Chemicals need a dedicated, lockable storage room equipped to contain them safely. A prep room is also required for teachers to use. This needs equipment similar to the lab room albeit on a smaller scale. For all three of these spaces, ventilation is a critical concern. Ventilation hoods should be used in the lab itself and all of the air removed from the lab must be vented outside.

Full safety equipment needs to be available for everyone in the laboratory while chemicals are in use. This includes both permanent safety facilities (e.g. eyewash stations, first aid kits, etc.) and personal protective equipment (PPE), including goggles. Goggles for use in chemistry labs must conform to stricter standards than other forms of eye protection to ensure that they protect against both flying debris and liquid splashes.

Planning And Preparing

Every chemistry lab needs thorough safety plans for both general and specific chemical risks. While standardized materials including the safety documentation discussed above can be used to prepare safety plans, each teacher responsible for leading classes in the lab has a responsibility to set out his or her own safety measures.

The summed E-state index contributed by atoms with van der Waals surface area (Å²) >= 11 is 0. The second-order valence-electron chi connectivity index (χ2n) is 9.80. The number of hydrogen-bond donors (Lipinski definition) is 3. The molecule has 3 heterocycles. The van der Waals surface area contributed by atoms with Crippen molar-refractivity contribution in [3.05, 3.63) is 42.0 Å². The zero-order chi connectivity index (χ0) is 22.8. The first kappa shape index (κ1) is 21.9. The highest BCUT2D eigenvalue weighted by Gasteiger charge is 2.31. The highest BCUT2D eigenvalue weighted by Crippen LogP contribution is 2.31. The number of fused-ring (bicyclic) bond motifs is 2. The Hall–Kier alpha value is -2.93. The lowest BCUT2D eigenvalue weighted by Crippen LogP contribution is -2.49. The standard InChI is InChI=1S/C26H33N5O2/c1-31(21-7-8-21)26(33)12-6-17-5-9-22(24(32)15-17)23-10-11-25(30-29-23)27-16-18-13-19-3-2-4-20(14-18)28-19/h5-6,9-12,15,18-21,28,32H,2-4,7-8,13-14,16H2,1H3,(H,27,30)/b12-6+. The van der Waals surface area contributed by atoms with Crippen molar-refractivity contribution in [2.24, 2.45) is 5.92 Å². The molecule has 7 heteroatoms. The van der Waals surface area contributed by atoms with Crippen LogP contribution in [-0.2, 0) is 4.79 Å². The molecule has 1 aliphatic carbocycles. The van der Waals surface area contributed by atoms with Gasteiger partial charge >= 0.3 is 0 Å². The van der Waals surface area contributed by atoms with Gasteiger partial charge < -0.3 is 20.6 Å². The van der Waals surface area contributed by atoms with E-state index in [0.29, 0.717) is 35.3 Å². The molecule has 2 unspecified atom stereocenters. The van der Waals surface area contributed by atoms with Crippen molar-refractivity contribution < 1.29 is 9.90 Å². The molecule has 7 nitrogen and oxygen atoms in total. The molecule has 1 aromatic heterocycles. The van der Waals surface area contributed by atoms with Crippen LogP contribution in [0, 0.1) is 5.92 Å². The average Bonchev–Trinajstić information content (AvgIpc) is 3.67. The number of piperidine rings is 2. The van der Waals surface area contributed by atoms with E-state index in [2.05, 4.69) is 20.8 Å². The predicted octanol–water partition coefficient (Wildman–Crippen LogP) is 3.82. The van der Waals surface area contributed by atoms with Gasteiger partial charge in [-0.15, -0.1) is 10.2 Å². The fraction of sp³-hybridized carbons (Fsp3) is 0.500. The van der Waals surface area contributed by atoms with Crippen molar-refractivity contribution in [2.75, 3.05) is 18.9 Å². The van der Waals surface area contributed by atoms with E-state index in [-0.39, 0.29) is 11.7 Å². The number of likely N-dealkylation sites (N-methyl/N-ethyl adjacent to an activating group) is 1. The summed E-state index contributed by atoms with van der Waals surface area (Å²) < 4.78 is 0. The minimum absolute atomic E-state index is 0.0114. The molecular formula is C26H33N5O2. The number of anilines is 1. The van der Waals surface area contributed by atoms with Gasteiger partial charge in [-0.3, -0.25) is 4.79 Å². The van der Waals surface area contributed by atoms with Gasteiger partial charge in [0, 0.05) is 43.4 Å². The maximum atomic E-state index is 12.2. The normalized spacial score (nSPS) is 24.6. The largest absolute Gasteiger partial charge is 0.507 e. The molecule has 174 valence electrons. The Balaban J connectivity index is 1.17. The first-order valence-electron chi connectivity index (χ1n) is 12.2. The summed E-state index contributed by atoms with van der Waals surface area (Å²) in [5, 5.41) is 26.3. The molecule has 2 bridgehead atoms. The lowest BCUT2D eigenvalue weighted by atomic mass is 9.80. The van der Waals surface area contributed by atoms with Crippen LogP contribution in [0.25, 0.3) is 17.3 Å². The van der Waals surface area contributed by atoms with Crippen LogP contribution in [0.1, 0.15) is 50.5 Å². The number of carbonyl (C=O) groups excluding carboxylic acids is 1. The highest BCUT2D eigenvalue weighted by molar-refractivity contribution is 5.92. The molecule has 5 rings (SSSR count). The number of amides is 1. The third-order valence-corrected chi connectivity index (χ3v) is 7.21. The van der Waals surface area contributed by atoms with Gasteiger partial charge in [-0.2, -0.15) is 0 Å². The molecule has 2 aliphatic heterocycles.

Customized safety preparations should take the specifics of the facility and the coursework into consideration. Methods for calling for help, evacuating the lab, and documenting incidents will vary based on the layout of the facility and its resources. By designing their own safety plans, teachers will be better prepared to enact them in the event of an accident.

The Teacher’s Role

A chemistry teacher has many responsibilities beyond instruction and safety planning. One of the most important of these responsibilities is teaching his or her students to share a healthy respect for the hazards posed by chemicals. Teaching and testing them on basic safety precautions and lab-specific emergency procedures is just a start.

Students should learn to understand the intricacies of chemical labeling before working with hazardous chemicals. (For example, the terms danger, warning, and caution are each distinct, indicating decreasing levels of risk.) At the college level, where students may be working independently and designing their own experiments, teaching them to read the MSDS is strongly recommended. For younger students teachers can often make use of intermediate-level warning documentation (e.g. CLIPs, Chemistry Laboratory Information Profiles) to give them adequate chemical reference materials.

Keeping students safe in the laboratory is not a difficult job. It requires a heightened sense of awareness and an amount of preparation commensurate with the hazards posed by the chemicals involved. When preparedness is combined with proper facilities, equipment, and training, schools labs can be safe places to learn through direct experimentation with all but the most dangerous of chemicals.